The book closes with a call for a biotic approach to pest control as an alternative to chemical pesticides. She said in Silent Spring that even if DDT and other insecticides had no environmental side effects, their indiscriminate overuse was counterproductive because it would create insect resistance to pesticides, making them useless in eliminating the target insect populations: No responsible person contends that insect-borne disease should be ignored.

The question that has now urgently presented itself is whether it is either wise or responsible to attack the problem by methods that are rapidly making it worse. The world has heard much of the triumphant war against disease through the control of insect vectors of infection, but it has heard little of the other side of the story—the defeats, the short-lived triumphs that now strongly support the alarming view that the insect enemy has been made actually stronger by our efforts.

Even worse, we may have destroyed our very means of fighting. Pressure on the pest population should always be as slight as possible. Carson was undergoing radiation therapy for her cancer and expected to have little energy to defend her work and respond to critics.

There was another round of publicity in July and August as chemical companies responded.

Silent spring rachel carson

DuPonta major manufacturer of DDT and 2,4-Dand Velsicol Chemical Companythe only manufacturer of chlordane and heptachlorwere among the first to respond. Chemical industry representatives and lobbyists lodged a range of non-specific complaints, some anonymously. Chemical companies and associated organizations produced brochures and articles promoting and defending pesticide use.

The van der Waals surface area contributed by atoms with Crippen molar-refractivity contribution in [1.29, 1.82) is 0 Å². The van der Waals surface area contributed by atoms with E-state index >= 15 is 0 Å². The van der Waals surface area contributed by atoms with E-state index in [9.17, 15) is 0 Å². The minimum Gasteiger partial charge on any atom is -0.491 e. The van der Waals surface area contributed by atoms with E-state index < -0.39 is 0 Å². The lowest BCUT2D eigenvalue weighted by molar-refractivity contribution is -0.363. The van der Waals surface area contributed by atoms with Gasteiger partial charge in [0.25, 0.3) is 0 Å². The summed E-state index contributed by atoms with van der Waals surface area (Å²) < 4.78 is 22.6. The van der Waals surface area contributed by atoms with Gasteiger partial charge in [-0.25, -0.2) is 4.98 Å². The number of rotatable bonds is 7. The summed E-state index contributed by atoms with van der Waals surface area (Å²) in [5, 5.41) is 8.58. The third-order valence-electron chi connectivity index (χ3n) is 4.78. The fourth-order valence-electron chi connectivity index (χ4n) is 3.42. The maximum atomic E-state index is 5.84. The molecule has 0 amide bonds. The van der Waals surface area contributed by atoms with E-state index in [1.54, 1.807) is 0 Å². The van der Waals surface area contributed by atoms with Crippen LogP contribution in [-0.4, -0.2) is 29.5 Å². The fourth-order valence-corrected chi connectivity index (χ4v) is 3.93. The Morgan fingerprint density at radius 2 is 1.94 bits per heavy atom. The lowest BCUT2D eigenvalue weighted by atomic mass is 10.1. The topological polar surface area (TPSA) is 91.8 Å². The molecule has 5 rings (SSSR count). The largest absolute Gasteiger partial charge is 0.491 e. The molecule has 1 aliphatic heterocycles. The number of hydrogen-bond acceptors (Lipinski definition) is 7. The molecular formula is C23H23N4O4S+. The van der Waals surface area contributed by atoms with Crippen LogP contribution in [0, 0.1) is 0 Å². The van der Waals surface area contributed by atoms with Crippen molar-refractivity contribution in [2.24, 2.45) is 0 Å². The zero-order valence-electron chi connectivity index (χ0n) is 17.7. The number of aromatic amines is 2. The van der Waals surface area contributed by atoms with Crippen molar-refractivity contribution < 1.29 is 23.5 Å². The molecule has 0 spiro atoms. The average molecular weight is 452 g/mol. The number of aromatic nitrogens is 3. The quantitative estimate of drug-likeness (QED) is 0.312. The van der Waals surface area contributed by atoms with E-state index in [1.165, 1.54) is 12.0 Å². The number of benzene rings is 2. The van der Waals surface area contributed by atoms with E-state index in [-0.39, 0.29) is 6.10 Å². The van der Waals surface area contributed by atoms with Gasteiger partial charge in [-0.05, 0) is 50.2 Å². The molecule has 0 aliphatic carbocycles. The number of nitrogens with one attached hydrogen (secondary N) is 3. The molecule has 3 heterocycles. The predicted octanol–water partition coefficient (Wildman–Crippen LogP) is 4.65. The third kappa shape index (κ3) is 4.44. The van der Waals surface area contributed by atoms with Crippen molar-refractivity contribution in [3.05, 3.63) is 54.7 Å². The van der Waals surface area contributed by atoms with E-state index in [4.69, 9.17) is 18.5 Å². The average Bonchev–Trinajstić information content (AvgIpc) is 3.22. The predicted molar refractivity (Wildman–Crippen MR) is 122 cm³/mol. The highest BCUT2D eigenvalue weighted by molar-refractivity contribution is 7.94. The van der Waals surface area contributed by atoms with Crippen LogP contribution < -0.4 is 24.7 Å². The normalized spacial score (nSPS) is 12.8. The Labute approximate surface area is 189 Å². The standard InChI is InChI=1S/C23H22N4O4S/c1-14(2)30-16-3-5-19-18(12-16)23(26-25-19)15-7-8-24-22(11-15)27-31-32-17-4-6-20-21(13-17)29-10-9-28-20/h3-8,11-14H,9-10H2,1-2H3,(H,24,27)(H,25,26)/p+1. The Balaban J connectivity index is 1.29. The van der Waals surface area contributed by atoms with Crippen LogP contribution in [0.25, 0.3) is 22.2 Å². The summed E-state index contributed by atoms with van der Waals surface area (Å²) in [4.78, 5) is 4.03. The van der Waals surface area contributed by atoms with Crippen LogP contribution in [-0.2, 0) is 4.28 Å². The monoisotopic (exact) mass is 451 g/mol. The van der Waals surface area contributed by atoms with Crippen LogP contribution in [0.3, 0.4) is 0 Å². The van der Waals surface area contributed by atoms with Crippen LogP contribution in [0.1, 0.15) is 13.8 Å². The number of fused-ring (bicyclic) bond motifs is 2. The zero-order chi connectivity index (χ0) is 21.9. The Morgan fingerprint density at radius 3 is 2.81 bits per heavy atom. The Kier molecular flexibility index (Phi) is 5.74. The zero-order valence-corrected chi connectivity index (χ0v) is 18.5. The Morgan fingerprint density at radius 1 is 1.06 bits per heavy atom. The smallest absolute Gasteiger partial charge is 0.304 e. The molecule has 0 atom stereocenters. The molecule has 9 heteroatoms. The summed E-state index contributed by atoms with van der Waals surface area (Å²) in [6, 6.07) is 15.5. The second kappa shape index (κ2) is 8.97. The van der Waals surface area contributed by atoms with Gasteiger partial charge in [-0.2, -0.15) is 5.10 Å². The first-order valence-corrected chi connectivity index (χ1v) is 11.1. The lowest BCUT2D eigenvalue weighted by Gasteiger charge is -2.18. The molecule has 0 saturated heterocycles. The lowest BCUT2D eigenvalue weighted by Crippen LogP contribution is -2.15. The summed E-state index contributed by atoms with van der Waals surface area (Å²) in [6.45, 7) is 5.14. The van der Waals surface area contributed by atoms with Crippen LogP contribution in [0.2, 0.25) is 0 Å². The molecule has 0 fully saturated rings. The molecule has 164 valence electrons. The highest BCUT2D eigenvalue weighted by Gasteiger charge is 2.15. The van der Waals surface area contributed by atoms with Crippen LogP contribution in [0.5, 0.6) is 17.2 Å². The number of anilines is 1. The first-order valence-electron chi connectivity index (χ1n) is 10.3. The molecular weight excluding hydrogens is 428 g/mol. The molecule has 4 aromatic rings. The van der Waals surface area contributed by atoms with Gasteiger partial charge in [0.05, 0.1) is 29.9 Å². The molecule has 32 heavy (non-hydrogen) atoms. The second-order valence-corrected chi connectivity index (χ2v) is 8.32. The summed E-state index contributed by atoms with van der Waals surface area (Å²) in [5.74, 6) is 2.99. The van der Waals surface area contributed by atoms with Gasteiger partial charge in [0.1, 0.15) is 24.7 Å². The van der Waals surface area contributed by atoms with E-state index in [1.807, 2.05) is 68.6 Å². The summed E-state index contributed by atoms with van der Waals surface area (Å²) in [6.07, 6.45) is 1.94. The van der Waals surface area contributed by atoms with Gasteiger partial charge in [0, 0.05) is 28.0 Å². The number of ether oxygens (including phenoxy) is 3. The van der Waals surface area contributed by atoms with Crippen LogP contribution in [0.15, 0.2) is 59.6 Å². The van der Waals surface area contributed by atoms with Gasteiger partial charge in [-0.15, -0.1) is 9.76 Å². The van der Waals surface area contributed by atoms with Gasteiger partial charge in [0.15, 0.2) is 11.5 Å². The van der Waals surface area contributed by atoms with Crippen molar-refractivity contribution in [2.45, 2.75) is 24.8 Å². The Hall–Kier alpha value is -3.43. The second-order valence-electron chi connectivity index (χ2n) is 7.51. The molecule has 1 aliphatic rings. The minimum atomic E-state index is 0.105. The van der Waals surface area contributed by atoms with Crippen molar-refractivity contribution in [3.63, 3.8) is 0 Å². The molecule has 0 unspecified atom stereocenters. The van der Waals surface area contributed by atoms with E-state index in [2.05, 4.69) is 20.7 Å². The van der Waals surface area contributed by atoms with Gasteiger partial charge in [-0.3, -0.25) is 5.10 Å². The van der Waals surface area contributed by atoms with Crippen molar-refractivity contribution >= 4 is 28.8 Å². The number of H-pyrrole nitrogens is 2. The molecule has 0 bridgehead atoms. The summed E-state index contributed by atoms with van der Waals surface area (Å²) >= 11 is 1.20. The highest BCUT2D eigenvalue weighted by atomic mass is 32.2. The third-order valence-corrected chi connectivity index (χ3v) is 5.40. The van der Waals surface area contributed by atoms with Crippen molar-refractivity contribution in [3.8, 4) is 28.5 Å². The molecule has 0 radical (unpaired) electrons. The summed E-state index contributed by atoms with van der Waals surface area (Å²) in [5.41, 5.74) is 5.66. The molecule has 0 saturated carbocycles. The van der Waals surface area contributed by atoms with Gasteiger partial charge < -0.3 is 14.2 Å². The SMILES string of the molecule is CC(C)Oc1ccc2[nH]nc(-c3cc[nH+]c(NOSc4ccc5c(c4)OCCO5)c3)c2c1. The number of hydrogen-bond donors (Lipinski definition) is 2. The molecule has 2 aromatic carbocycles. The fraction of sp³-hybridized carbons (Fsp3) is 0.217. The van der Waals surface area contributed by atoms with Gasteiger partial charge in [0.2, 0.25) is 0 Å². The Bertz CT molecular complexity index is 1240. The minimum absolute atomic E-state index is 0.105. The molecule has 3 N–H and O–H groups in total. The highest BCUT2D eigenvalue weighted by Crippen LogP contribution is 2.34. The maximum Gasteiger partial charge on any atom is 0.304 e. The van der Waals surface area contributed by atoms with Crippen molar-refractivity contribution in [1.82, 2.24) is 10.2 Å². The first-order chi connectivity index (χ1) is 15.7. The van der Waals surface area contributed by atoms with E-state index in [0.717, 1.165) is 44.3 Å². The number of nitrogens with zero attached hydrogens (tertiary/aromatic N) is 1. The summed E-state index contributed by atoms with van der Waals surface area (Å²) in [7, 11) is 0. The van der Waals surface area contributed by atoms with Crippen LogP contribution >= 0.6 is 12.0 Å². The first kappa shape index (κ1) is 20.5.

The magazine and book publications proceeded as planned, as did the large Book-of-the-Month printing, which included a pamphlet by William O. Douglas endorsing the book. White-Stevens called her "a fanatic defender of the cult of the balance of nature", [43] while former U.

Eisenhower reportedly said that because she was unmarried despite being physically attractive, she was "probably a Communist". The chemical industry campaign was counterproductive because the controversy increased public awareness of the potential dangers of pesticides.

The program included segments of Carson reading from Silent Spring and interviews with other experts, mostly critics including White-Stevens.Rachel Carson¿s, Silent Spring, certainly changed the perceptions of all who have read it.

Carson carefully wrote Silent Spring in her own soft style which incorporates scientific evidence, theory and reasoning along with the naturalistic biological observations Carson noted herself.4/4(68).

When Rachel Carson’s Silent Spring was published in , the book became a phenomenon. A passionate and eloquent warning about the long-term dangers of pesticides, the book unleashed an.

Silent Spring - Kindle edition by Rachel Carson, Linda Lear, Edward O. Wilson. Download it once and read it on your Kindle device, PC, phones or tablets. Use features like bookmarks, note taking and highlighting while reading Silent Spring.

Scientific American is the essential guide to the most awe-inspiring advances in science and technology, explaining how they change our understanding of the world and shape our lives. In Silent Spring () she challenged the practices of agricultural scientists and the government and called for a change in the way humankind viewed the natural world.

Carson was attacked by the chemical industry and some in government as an alarmist, but courageously spoke out to remind us that we are a vulnerable part of the natural world. Silent Spring: Silent Spring, nonfiction book written by Rachel Carson that became one of the most-influential books in the modern environmental movement.

Published in , Silent Spring was widely read by the general public and became a New York Times best seller. The book provided the .

Rachel Carson, Biography